Anza-Borrego Desert scene with Sand Verbena and Brown-eyed Evening Primrose.
Chris and I just returned from visiting southern CA, and it is hard not to be discouraged by the white, gray and brown landscape scene out my window. Spring WILL come. In the meantime, I’ll turn my attention to the splashes of plant candy the SoCa landscape provided.
closeup of Brown Eyed Evening Primrose, Chylismia claviformis
One of our first plant viewing excursions was to the Anza-Borrego Desert, about 2 hours northeast of San Diego. It was an overcast day, okay for picture taking, but a more committed photographer would have been there at dawn to catch more dramatic light. It was the very beginning of the wildflower bloom, perhaps 2 weeks prior to peak bloom (which is happening right now, we’re told!) Tip: If you visit, a 4 wheel drive vehicle will get you on roads which take you to some of the most spectacular spots. Our car rental did not have 4 wheel drive, and we were limited to areas where we had time to walk from the parking lot. Here’s what we saw happening:
Desert Lily, Hesperocallis undulata
White Desert Chickory (Rafinesquia neomexicana) with Popcorn Flower (Cryptantha sp)
Chris, with towering Ocotillo (Fouquieria splendens) just showing color.
Ocotillo in bud closeup
Aloe capitata, on the grounds of Huntington Gardens
Our next outing was to the Huntington Botanical Gardens in San Marino. We were there when the gardens opened at 10 and with 16 themed gardens and several museum galleries on 120 acres, we didn’t leave until the closing bell rang. Much of our time was spent in the Desert Garden, with Aloe bloom season in high gear.
Aloe striata, with a blue Agave and a carpet of Graptosedum ‘California Sunset’
A flowering Kalanchoe in the foreground with assorted Cacti in the background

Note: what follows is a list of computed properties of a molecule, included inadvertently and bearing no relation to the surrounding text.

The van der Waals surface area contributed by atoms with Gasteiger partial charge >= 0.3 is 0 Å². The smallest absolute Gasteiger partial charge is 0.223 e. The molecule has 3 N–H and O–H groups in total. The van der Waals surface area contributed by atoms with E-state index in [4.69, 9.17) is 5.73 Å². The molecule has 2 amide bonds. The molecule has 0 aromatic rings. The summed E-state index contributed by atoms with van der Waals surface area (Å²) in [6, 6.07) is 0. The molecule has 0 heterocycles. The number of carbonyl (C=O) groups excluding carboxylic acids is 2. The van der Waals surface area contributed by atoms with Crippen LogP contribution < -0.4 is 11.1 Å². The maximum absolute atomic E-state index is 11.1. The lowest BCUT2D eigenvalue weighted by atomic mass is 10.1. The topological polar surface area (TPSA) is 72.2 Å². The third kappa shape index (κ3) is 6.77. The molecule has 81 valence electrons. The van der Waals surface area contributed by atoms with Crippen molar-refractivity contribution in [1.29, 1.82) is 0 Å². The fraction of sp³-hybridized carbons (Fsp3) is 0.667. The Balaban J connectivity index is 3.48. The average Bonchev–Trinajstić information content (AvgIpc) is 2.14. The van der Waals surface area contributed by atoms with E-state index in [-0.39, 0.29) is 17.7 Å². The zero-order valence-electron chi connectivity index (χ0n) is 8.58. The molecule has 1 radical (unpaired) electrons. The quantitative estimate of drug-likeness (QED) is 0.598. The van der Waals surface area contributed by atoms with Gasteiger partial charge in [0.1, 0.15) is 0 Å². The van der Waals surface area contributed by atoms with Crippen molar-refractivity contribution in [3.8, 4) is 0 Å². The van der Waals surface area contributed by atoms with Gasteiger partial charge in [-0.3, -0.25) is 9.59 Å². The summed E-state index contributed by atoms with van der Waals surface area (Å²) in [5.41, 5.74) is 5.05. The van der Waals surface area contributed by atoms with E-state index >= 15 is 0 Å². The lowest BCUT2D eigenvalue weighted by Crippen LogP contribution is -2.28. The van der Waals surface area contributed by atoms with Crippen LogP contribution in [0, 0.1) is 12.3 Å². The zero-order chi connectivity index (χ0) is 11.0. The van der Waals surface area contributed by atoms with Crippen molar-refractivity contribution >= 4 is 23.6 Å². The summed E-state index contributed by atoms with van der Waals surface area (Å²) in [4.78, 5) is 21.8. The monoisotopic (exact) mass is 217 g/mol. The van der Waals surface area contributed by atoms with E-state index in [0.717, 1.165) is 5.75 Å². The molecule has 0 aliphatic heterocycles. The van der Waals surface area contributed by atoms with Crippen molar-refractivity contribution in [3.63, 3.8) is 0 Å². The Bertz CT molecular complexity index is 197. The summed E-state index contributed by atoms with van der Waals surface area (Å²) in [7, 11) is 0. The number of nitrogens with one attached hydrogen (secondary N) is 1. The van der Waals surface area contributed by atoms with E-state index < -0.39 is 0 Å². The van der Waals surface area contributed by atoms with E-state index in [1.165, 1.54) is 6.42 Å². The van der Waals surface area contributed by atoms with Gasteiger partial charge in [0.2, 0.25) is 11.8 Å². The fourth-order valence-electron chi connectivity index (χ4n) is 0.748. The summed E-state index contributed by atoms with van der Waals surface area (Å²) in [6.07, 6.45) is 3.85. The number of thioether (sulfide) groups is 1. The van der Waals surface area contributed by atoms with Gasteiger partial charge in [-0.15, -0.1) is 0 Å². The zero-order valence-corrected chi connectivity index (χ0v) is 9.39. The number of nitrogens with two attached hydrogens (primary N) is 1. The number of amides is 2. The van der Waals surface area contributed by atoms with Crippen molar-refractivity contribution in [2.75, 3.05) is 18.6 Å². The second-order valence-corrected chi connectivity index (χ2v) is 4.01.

The entry garden and rill with potted succulents.
Besides botanical gardens we had to check out nurseries and garden centers, We scored some great plants at 2 of our go-to favorites, Solana Succulents and the Cactus Center in Pasadena, but wanted to check out places we had not visited before. Serra Gardens in Fallbrook had some impressive specimens with well-labeled plants. Upscale Rogers Gardens in Corona del Mar offers more than plants…outdoor living accents and furniture, gift and floral boutiques, as well as many planted containers.
Serra Gardens signage informed us that Kalanchoe hildebrantii also goes by the name of K. bracteata
Rogers Gardens Vertical Garden Planter
Rogers had benches of this blue Anemone coronaria and I was consumed with plant lust
Another trendy lifestyle nursery is Rolling Greens in LA, and we visited 2 of the 3 locations. The Culver City store was well stocked with plants and containers, with many potted combinations for those who dig succulents. We also checked out Rainforest Flora in Torrance to collect more Tillandsia and Platycerium.
Neatly organized pottery, potted up with dramatic succulents at Rolling Green.
Platycerium species at Rainforest Flora in Torrance
Lavender Pergola with bare Wisteria at the Getty Center
A visit to LA is incomplete if one doesn’t stop at the Getty Center. It has been an unusually cool winter in southern CA, with a good amount of rain, and the Saturday we visited it was beautifully gray and misty. The grounds are designed to complement Richard Meier’ architecture, and a number of landscape architects, horticulturists and designers were consulted. The outrageous lower level outdoor spaces were designed by Robert Irwin.
Natural Stone ensemble in round pool at the Getty
One view of the Roger Irwin designed garden with pollarded plane trees
Chris and I also spent wonderful times with family and friends in San Diego and Los Angeles, and there just wasn’t enough time to visit all of our favorite haunts such as the San Diego Botanic Garden, Kartuz Greenhouses, Waterwise Botanicals, & the Altman Plant Retail Store, but we hope to be back soon. Do any of you have any favorite garden-related stops when you’re in southern CA?